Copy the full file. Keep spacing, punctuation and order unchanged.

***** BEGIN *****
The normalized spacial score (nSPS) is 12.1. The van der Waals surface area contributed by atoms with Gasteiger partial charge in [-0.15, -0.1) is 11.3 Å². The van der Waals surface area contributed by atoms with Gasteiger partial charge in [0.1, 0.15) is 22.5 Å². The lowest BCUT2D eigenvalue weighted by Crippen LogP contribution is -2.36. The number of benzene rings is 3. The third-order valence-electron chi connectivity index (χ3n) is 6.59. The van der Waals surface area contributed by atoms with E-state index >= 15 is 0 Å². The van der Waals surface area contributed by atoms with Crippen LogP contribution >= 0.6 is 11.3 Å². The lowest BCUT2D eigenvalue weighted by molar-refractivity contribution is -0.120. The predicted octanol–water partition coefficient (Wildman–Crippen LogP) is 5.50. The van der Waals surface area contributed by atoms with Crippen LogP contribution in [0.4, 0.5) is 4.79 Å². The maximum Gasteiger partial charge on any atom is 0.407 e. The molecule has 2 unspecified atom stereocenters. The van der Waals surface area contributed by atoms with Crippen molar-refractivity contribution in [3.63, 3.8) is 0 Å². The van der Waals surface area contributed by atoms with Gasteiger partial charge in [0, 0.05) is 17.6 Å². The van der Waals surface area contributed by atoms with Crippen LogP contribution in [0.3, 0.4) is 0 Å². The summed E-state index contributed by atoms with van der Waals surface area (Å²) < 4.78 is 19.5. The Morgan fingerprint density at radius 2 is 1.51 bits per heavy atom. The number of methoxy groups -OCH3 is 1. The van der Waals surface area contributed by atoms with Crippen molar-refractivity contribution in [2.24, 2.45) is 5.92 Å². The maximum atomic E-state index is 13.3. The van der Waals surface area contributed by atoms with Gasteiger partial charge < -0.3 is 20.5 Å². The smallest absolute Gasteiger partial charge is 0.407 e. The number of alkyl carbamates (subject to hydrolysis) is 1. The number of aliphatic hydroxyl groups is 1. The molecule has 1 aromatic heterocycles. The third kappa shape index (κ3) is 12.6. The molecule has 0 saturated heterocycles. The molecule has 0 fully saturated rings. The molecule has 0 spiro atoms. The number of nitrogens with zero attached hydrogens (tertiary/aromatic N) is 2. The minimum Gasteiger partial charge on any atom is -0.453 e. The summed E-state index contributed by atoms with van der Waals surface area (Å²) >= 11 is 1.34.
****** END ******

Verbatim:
The normalized spacial score (nSPS) is 12.1. The van der Waals surface area contributed by atoms with Gasteiger partial charge in [-0.15, -0.1) is 11.3 Å². The van der Waals surface area contributed by atoms with Gasteiger partial charge in [0.1, 0.15) is 22.5 Å². The lowest BCUT2D eigenvalue weighted by Crippen LogP contribution is -2.36. The number of benzene rings is 3. The third-order valence-electron chi connectivity index (χ3n) is 6.59. The van der Waals surface area contributed by atoms with E-state index >= 15 is 0 Å². The van der Waals surface area contributed by atoms with Crippen LogP contribution >= 0.6 is 11.3 Å². The lowest BCUT2D eigenvalue weighted by molar-refractivity contribution is -0.120. The predicted octanol–water partition coefficient (Wildman–Crippen LogP) is 5.50. The van der Waals surface area contributed by atoms with Crippen LogP contribution in [0.4, 0.5) is 4.79 Å². The maximum Gasteiger partial charge on any atom is 0.407 e. The molecule has 2 unspecified atom stereocenters. The van der Waals surface area contributed by atoms with Crippen molar-refractivity contribution in [3.63, 3.8) is 0 Å². The van der Waals surface area contributed by atoms with Gasteiger partial charge in [0, 0.05) is 17.6 Å². The van der Waals surface area contributed by atoms with Crippen LogP contribution in [0.3, 0.4) is 0 Å². The summed E-state index contributed by atoms with van der Waals surface area (Å²) < 4.78 is 19.5. The Morgan fingerprint density at radius 2 is 1.51 bits per heavy atom. The number of methoxy groups -OCH3 is 1. The van der Waals surface area contributed by atoms with Crippen molar-refractivity contribution in [2.24, 2.45) is 5.92 Å². The maximum atomic E-state index is 13.3. The van der Waals surface area contributed by atoms with Gasteiger partial charge < -0.3 is 20.5 Å². The smallest absolute Gasteiger partial charge is 0.407 e. The number of alkyl carbamates (subject to hydrolysis) is 1. The number of aliphatic hydroxyl groups is 1. The molecule has 1 aromatic heterocycles. The third kappa shape index (κ3) is 12.6. The molecule has 0 saturated heterocycles. The molecule has 0 fully saturated rings. The molecule has 0 spiro atoms. The number of nitrogens with zero attached hydrogens (tertiary/aromatic N) is 2. The minimum Gasteiger partial charge on any atom is -0.453 e. The summed E-state index contributed by atoms with van der Waals surface area (Å²) >= 11 is 1.34.